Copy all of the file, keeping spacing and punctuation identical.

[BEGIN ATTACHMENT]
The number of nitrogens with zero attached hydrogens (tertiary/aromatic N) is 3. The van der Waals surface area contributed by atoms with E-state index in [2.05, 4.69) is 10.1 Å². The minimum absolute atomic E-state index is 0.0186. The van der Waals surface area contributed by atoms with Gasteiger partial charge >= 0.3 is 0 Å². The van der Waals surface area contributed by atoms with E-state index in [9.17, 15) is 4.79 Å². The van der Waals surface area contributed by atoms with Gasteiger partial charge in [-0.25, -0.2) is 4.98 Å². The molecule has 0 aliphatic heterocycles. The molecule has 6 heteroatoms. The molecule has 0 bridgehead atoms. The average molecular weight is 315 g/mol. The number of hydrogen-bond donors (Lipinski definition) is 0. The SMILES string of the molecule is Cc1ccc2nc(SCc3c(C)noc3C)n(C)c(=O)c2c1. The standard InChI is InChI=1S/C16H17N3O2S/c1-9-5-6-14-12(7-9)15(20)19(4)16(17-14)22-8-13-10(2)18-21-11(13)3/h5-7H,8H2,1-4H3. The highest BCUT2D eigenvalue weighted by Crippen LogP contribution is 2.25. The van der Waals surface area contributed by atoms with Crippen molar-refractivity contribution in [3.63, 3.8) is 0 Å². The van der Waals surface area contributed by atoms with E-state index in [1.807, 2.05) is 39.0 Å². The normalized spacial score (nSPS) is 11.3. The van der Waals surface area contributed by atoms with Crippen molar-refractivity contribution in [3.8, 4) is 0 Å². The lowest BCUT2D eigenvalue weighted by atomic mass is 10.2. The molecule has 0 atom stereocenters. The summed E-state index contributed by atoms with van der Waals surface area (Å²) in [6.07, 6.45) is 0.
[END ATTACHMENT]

The number of nitrogens with zero attached hydrogens (tertiary/aromatic N) is 3. The van der Waals surface area contributed by atoms with E-state index in [2.05, 4.69) is 10.1 Å². The minimum absolute atomic E-state index is 0.0186. The van der Waals surface area contributed by atoms with Gasteiger partial charge >= 0.3 is 0 Å². The van der Waals surface area contributed by atoms with E-state index in [9.17, 15) is 4.79 Å². The van der Waals surface area contributed by atoms with Gasteiger partial charge in [-0.25, -0.2) is 4.98 Å². The molecule has 0 aliphatic heterocycles. The molecule has 6 heteroatoms. The molecule has 0 bridgehead atoms. The average molecular weight is 315 g/mol. The number of hydrogen-bond donors (Lipinski definition) is 0. The SMILES string of the molecule is Cc1ccc2nc(SCc3c(C)noc3C)n(C)c(=O)c2c1. The standard InChI is InChI=1S/C16H17N3O2S/c1-9-5-6-14-12(7-9)15(20)19(4)16(17-14)22-8-13-10(2)18-21-11(13)3/h5-7H,8H2,1-4H3. The highest BCUT2D eigenvalue weighted by Crippen LogP contribution is 2.25. The van der Waals surface area contributed by atoms with Crippen molar-refractivity contribution in [3.63, 3.8) is 0 Å². The van der Waals surface area contributed by atoms with E-state index in [1.807, 2.05) is 39.0 Å². The normalized spacial score (nSPS) is 11.3. The van der Waals surface area contributed by atoms with Crippen molar-refractivity contribution in [3.8, 4) is 0 Å². The lowest BCUT2D eigenvalue weighted by atomic mass is 10.2. The molecule has 0 atom stereocenters. The summed E-state index contributed by atoms with van der Waals surface area (Å²) in [6.07, 6.45) is 0.